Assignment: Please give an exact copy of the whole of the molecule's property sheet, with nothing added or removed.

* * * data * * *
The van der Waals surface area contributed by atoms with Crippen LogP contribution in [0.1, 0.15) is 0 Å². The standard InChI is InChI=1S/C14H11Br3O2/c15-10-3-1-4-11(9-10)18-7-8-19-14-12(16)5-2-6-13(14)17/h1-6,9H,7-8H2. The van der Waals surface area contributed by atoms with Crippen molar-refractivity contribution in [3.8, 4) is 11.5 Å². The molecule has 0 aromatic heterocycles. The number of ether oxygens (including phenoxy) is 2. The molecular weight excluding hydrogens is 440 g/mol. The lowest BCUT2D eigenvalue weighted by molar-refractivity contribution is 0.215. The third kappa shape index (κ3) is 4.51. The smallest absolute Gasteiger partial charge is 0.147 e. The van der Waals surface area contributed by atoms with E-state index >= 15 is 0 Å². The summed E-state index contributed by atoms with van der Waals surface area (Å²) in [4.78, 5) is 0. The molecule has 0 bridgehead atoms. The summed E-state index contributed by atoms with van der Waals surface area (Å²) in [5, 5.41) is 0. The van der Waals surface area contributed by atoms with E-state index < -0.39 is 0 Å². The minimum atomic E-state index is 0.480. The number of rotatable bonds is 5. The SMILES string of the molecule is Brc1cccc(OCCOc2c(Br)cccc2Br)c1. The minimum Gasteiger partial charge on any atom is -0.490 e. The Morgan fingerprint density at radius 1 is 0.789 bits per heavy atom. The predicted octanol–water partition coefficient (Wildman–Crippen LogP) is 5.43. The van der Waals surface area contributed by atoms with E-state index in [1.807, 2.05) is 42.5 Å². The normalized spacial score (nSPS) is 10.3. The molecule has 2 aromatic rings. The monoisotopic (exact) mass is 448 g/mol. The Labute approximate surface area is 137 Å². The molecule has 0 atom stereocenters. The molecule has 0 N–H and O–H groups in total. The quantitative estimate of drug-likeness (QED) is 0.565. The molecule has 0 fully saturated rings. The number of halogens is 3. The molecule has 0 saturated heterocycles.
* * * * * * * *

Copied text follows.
The van der Waals surface area contributed by atoms with Crippen LogP contribution in [0.1, 0.15) is 0 Å². The standard InChI is InChI=1S/C14H11Br3O2/c15-10-3-1-4-11(9-10)18-7-8-19-14-12(16)5-2-6-13(14)17/h1-6,9H,7-8H2. The van der Waals surface area contributed by atoms with Crippen molar-refractivity contribution in [3.8, 4) is 11.5 Å². The molecule has 0 aromatic heterocycles. The number of ether oxygens (including phenoxy) is 2. The molecular weight excluding hydrogens is 440 g/mol. The lowest BCUT2D eigenvalue weighted by molar-refractivity contribution is 0.215. The third kappa shape index (κ3) is 4.51. The smallest absolute Gasteiger partial charge is 0.147 e. The van der Waals surface area contributed by atoms with E-state index >= 15 is 0 Å². The summed E-state index contributed by atoms with van der Waals surface area (Å²) in [4.78, 5) is 0. The molecule has 0 bridgehead atoms. The summed E-state index contributed by atoms with van der Waals surface area (Å²) in [5, 5.41) is 0. The van der Waals surface area contributed by atoms with E-state index < -0.39 is 0 Å². The minimum atomic E-state index is 0.480. The number of rotatable bonds is 5. The SMILES string of the molecule is Brc1cccc(OCCOc2c(Br)cccc2Br)c1. The minimum Gasteiger partial charge on any atom is -0.490 e. The Morgan fingerprint density at radius 1 is 0.789 bits per heavy atom. The predicted octanol–water partition coefficient (Wildman–Crippen LogP) is 5.43. The van der Waals surface area contributed by atoms with E-state index in [1.807, 2.05) is 42.5 Å². The normalized spacial score (nSPS) is 10.3. The molecule has 2 aromatic rings. The monoisotopic (exact) mass is 448 g/mol. The Labute approximate surface area is 137 Å². The molecule has 0 atom stereocenters. The molecule has 0 N–H and O–H groups in total. The quantitative estimate of drug-likeness (QED) is 0.565. The molecule has 0 fully saturated rings. The number of halogens is 3. The molecule has 0 saturated heterocycles.